As more and more businesses and brands begin to use social media as a legitimate marketing platform, cutting through the noise will become intimidating for most small businesses. Marketers are leaving TV in droves and beginning to put money into social media. Last year YouTube attracted more millennials than any cable network in the world. Media as we know it will never be the same.
I have been accused of spending too much time talking about Facebook and to be honest this is partially true. There are so many other social media sites that deserve interest. Some are industry specific. If you have a restaurant you have to be aware of Foursquare, Yelp, and TripAdvisor for instance.
Sometimes one of the best ways to cut through the noise is to fish the smaller pond. This is whether it is an industry specific site or a new site with fewer users. One way to be abreast of the up and coming social media platforms is to look at the daily top 100 at the Apple Store.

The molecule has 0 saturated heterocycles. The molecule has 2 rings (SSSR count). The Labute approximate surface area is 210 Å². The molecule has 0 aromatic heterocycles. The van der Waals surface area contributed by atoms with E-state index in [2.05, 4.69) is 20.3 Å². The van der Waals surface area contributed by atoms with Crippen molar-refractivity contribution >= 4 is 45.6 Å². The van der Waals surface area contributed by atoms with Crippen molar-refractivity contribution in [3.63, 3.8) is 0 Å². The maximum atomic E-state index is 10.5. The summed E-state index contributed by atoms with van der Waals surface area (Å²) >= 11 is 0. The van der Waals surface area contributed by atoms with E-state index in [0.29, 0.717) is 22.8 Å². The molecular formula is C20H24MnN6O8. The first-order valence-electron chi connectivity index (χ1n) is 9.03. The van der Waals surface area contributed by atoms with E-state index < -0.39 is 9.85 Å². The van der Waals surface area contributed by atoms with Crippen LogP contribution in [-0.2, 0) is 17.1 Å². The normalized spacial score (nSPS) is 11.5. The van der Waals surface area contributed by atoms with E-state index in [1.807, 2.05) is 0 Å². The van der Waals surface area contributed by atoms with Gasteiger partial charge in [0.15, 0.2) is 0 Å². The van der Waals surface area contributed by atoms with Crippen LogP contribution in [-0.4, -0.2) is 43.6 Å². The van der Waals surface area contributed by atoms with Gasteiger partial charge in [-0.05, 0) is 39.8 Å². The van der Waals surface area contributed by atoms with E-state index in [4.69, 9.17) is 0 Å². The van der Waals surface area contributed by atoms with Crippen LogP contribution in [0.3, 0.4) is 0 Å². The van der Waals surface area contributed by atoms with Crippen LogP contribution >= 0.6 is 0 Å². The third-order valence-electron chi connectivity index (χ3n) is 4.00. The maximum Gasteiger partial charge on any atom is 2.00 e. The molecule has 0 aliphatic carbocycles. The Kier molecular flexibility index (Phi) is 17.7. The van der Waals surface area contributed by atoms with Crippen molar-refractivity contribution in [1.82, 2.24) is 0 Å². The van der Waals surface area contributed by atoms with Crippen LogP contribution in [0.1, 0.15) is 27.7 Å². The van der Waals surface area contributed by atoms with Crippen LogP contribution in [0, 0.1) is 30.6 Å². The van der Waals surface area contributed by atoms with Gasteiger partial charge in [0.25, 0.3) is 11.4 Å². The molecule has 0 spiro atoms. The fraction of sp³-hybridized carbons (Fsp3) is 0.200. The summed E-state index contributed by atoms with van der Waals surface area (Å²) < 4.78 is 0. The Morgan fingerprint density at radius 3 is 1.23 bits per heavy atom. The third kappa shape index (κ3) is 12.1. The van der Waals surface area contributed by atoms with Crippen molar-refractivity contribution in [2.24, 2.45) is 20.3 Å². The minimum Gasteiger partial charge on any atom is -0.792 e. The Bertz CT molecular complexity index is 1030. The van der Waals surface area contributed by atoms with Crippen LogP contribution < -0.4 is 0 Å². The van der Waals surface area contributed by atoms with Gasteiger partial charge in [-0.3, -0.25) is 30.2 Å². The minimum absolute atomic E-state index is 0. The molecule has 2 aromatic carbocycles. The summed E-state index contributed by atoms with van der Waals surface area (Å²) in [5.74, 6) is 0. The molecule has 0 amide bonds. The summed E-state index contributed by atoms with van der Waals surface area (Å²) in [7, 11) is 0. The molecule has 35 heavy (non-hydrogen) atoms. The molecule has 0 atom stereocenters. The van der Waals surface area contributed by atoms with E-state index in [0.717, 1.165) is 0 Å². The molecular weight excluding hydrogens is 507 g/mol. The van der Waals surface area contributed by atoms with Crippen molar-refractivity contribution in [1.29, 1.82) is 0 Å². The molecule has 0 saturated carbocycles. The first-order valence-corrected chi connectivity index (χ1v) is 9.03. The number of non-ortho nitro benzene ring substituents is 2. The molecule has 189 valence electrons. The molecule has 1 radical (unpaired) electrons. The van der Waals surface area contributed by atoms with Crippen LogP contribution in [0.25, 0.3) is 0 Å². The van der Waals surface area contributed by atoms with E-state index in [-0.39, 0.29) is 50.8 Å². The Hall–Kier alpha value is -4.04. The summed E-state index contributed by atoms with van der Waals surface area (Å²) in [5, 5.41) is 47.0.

For Facebook, Twitter, Instagram, and Snapchat I look at them like the big networks CBS, NBC, ABC, and FOX ( and idea I borrowed from Gary Vanerchuck). They will indeed be more noisy because they have more attention. In this world I believe you have to be noisy too. I know this sounds counter intuitive but the guy down the street who posts once a week will quickly become lost to the algorithm of Mark Zuckerburg. Remember not every person that likes your page will see every post. With this said the value of your content is huge. If it has no value it will be quickly dismissed as noise.
In the end, the best way to cut through the noise is to have a deeper relationship with your client. They are not a consumer or a customer, they are a real human being with real feelings.
We have taught marketing in our universities to be an inch deep and a mile wide. We say, “sell to the masses and live with the classes.” Now is the time to do what your grandfather did and build a relationship. Become a part of the discussion. Answer the questions. Reply to the bad reviews. Be a human being and not a brand for once.
Stafford Shurden is a marketing and business coach and has been in business for himself for 20 years. He also owns 1933 Restaurant, Shurden Farms, and Stafford Media. You can email Stafford at firstname.lastname@example.org